Considering diversity to be the only permissible model appears to regard greater numbers of Black students on campus primarily as a way to broaden the experience of white students, and it fails to recognize the historical debt the country owes to Black people.
The stated rationale for “diversity”-based discrimination has always been to benefit whites exposed to the preferentially admitted blacks (the blacks don’t need to attend more selective institutions than they would without preference to receive whatever benefits diversity has to offer). Moreover, accumulating evidence of mismatch shows that the “beneficiaries” pay a high cost—lower grades, higher dropout rates, and a greater sense of inferiority. Even Lemann mentions David Garrow’s point that Obama refused to check the black box when applying for law review because he didn’t want to be thought of as an affirmative action hire. None of that, of course, is sufficient to lead Lemann et al. to oppose racial preferences. But to say that it misses the point of “the historical debt the country owes” to blacks itself misses the obvious point that one can acknowledge such a debt without leaping to the conclusion that lowering standards for admission and hiring is an appropriate, or even sensible, way to repay it.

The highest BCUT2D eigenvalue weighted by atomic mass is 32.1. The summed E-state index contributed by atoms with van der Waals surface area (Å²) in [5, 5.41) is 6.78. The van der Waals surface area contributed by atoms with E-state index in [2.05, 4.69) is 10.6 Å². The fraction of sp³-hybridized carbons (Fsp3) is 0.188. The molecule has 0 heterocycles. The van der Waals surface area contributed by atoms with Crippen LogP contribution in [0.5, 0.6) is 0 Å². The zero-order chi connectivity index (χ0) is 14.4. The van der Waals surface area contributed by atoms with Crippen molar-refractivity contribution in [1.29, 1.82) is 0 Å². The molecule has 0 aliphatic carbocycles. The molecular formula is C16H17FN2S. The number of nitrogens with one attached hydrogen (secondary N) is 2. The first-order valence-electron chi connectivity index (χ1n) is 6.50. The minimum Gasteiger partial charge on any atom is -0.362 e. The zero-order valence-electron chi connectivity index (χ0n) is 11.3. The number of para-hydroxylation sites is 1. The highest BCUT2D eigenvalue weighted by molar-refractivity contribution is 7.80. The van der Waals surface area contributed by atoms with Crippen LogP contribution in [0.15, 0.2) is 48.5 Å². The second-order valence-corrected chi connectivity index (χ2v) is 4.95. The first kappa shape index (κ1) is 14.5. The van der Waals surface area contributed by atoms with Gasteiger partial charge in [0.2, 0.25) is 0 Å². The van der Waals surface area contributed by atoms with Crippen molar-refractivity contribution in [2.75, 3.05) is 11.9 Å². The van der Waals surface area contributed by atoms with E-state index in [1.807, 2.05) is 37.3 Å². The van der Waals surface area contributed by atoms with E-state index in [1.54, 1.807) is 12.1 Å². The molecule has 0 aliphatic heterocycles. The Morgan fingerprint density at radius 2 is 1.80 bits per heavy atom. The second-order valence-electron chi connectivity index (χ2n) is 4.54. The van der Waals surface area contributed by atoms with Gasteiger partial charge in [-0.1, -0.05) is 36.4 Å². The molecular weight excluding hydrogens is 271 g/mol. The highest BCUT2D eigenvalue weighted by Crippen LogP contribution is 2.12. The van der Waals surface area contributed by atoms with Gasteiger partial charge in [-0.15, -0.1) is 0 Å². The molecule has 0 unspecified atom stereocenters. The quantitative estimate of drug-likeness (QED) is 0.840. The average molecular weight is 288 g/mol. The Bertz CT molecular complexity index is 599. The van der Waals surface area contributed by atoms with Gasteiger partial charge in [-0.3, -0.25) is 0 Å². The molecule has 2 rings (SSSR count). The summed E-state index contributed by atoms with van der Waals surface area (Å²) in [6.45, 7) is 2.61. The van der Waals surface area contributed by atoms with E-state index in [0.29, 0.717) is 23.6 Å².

In the 1982 book “Liberalism and the Limits of Justice,” the Harvard philosopher Michael Sandel imagined this letter being written to a rejected applicant: “It is not your fault that when you came along society happened not to need the qualities you had to offer. Those admitted instead of you were not themselves deserving of a place, nor worthy of praise for the factors that led to their admission. We are in any case only using them—and you—as instruments of a wider social purpose.”